*(Ujjayi breath is a breathing technique that is also called victorian or ocean breath. As you breathe through your nostril you bring your focus to the throat and imagine the breath coming in there through a small hole. It will make a sound like the ocean. It has a very calming effect on the mind and will help you in challenging postures.)
The next asana I recommend is a balancing posture: Eka Pada Pranamasana or a one-legged prayer pose. Standing in samasthiti shift your weight to one foot without collapsing in your hip. Lift the other foot up and place it on your other thigh, your knee pointing outside. The heel should be close to the perineum, but if it’s not possible, place it lower on the thigh or the calf. But never on the knee! Focus on one point in front of you, so you can balance. When you’re in balance, lift your arms, bringing the hands together in front of the chest in namaste mudra. Keep the spine straight. Breathe normally. If it is difficult to find the balance, you can start close to a wall. So if you fall you can hold yourself there. Sometimes knowing that it’s there is enough for you to keep the balance. Trauma is a very extreme experience, throwing you out of your life balance. So it is important to find your balance again. Doing balancing postures will help you with this. Through the physical practice of balance, you will also balance your mind and strengthen your focus. So you can try to get back to a normal life, instead of staying in the extremes.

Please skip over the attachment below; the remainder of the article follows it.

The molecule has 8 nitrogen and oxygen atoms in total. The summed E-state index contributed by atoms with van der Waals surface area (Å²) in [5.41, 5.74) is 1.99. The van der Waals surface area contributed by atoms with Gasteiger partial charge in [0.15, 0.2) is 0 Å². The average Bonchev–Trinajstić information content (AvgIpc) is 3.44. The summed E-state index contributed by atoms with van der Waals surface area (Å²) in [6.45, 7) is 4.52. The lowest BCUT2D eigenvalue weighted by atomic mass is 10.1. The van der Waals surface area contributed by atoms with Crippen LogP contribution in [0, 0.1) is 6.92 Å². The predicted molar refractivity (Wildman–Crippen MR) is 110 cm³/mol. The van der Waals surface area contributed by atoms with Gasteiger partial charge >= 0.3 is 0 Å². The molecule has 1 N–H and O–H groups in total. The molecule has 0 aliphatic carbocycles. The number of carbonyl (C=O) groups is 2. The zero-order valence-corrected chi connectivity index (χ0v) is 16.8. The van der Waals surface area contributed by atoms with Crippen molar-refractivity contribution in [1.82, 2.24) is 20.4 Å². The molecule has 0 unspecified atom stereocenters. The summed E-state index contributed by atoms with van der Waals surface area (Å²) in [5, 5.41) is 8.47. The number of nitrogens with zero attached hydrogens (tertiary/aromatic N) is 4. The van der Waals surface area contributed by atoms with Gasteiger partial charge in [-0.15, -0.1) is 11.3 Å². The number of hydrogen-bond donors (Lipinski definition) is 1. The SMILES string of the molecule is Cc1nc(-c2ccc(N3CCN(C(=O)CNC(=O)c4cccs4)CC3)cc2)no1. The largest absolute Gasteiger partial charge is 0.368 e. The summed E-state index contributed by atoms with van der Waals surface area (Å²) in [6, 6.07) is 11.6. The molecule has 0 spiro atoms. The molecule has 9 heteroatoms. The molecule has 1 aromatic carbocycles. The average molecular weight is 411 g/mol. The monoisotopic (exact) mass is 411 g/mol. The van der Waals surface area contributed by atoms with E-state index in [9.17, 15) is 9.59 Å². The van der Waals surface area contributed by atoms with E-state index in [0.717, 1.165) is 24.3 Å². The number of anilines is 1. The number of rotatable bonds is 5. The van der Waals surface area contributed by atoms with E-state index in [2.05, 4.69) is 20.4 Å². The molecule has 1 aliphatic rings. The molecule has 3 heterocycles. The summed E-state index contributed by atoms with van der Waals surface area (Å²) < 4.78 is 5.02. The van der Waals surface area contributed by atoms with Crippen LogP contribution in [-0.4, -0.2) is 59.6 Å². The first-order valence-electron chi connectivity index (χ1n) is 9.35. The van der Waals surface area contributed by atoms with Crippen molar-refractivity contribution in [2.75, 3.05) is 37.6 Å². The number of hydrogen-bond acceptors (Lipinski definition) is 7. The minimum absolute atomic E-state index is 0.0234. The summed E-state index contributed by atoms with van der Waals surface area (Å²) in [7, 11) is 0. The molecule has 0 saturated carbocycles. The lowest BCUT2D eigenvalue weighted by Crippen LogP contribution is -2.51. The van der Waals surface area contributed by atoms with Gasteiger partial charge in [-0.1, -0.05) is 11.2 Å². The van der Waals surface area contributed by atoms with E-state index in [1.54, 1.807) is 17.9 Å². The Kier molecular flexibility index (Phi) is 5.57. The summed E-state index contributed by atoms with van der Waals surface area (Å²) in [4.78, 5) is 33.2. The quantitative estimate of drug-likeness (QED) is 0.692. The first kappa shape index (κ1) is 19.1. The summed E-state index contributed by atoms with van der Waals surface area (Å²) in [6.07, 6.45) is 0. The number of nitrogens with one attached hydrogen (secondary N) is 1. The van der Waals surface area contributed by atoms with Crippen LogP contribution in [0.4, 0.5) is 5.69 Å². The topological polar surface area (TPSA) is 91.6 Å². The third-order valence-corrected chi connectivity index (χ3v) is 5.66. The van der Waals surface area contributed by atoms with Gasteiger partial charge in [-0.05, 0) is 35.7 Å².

The third asana will be Shashankasana or rabbit pose. Sit in thunderbolt pose and lift your arms up straight, then bend forward, head and arms in line and rest them on the ground. Stay there and breathe normally. In this posture, you can relax in a safe place. Being traumatized it can be difficult to relax in Shavasana, as your anterior body might feel very vulnerable and unprotected. But to relax and calm down is very important in this emotional state, so I would recommend Shashankasana. There you may feel safe to let go and relax, connect to your breath and calm your mind. Feel your forehead on the mat and realize that you are held and protected. Stay there as long as is comfortable for you. Make this your safe place, feel that nothing and no one can hurt you here.